A French Auction of a Royal Bronze Dragon Seal Has Been Halted by the Vietnamese Government
The object belonged to Vietnamese emperors Minh Mang and Bao Dai.
The sale of a 19th-century Vietnamese bronze seal at a French auction house has been postponed after government officials in Vietnam stepped in.
Originally scheduled to hit the block as part of the “Great Civilizations: Vietnam Arts Sale” on October 31 at Paris-based Millon, the seal was removed from the online catalog, and a statement on the auction house website said that due to “strong interest” from the Vietnamese State, “we are postponing the sale of this coin.” The sale was rescheduled for Thursday, November 10, though a deal between the house and officials in Hanoi may occur before that time.
Nguyen Phuong Hoa, the director general of the International Cooperation Department of the Vietnamese Ministry of Culture, Sports, and Tourism, said that the country halted the sale with the goal of “a direct negotiation between the two sides” to discuss returning the object to Vietnam. “The imperial golden seal is an antique which represents a lot of values from a historical period of Vietnam,” she told Bloomberg.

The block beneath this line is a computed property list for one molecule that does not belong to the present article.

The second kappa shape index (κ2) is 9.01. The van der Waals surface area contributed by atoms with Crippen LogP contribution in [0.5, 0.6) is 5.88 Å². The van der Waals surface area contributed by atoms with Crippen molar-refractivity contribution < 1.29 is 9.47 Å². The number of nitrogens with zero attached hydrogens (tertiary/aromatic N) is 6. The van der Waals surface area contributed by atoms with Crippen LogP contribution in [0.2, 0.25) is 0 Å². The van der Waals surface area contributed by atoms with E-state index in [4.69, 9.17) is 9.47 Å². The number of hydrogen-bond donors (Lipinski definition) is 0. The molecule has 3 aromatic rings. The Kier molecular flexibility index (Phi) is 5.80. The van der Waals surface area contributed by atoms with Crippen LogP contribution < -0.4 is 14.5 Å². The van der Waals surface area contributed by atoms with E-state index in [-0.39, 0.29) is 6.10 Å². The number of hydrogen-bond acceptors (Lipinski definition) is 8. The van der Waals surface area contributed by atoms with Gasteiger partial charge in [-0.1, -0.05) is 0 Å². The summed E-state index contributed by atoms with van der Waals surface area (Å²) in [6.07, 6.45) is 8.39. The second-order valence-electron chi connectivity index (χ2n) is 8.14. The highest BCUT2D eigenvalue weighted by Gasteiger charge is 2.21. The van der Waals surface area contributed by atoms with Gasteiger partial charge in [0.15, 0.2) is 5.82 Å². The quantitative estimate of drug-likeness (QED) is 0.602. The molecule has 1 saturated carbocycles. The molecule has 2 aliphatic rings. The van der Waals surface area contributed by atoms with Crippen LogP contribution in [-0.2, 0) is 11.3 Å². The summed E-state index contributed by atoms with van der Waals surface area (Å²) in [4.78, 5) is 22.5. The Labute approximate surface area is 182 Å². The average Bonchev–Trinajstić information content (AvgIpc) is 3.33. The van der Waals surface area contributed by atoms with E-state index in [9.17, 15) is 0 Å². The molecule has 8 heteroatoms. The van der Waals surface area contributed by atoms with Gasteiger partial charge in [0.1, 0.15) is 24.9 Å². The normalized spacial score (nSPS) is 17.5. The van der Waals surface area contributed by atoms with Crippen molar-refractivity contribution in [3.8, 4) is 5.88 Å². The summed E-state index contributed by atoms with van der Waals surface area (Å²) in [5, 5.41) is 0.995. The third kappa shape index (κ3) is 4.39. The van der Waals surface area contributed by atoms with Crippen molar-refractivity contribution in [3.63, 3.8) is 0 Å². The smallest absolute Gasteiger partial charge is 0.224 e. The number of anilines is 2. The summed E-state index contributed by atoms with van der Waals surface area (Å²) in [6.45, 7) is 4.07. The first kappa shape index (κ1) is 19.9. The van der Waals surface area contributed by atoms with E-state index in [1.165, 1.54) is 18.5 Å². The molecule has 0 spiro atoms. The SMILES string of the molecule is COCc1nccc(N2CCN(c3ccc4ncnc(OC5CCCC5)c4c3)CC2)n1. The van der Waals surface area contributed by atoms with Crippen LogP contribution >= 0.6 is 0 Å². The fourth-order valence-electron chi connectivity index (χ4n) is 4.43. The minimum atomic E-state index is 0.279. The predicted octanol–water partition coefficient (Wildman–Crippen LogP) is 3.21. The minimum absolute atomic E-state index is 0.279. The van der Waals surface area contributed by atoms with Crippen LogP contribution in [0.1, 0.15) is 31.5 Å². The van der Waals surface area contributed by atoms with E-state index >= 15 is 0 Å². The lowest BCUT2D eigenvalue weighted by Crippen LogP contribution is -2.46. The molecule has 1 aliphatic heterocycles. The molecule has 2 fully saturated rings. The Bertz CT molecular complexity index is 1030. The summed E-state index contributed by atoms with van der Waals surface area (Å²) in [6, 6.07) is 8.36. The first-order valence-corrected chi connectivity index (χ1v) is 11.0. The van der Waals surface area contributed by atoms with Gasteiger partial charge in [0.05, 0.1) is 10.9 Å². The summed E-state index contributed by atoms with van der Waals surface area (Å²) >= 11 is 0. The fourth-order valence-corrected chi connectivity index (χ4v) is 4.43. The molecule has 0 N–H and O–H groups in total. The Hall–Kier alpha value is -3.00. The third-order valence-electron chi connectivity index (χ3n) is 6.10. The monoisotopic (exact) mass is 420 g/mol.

The hefty 24-pound square-shaped seal bears a twisting dragon carved on top, and was estimated to sell for up to $3 million. According to Millon, it dates to the Nguyễn dynasty (1802–1945) and was made in 1823 for Emperor Minh Mang, who ruled the country from 1820 to 1841. Later, the work was passed on to Bao Dai, the emperor who ruled South Vietnam from 1949 to 1955, and was consigned to the auction house along with around 330 artworks from his collection.
On October 29, three days before the sale was set to take place, Vietnamese author Dr. Nguyễn Phan Quế Mai posted an image of the seal on Twitter, urging the auction house to cancel the sale of “treasures… of significance to all Vietnamese.” In response, other Twitter users expressed support of Mai’s request, sharing the public contact information of the auction house representative handling the sale and tweeting at French president Emmanuel Macron.
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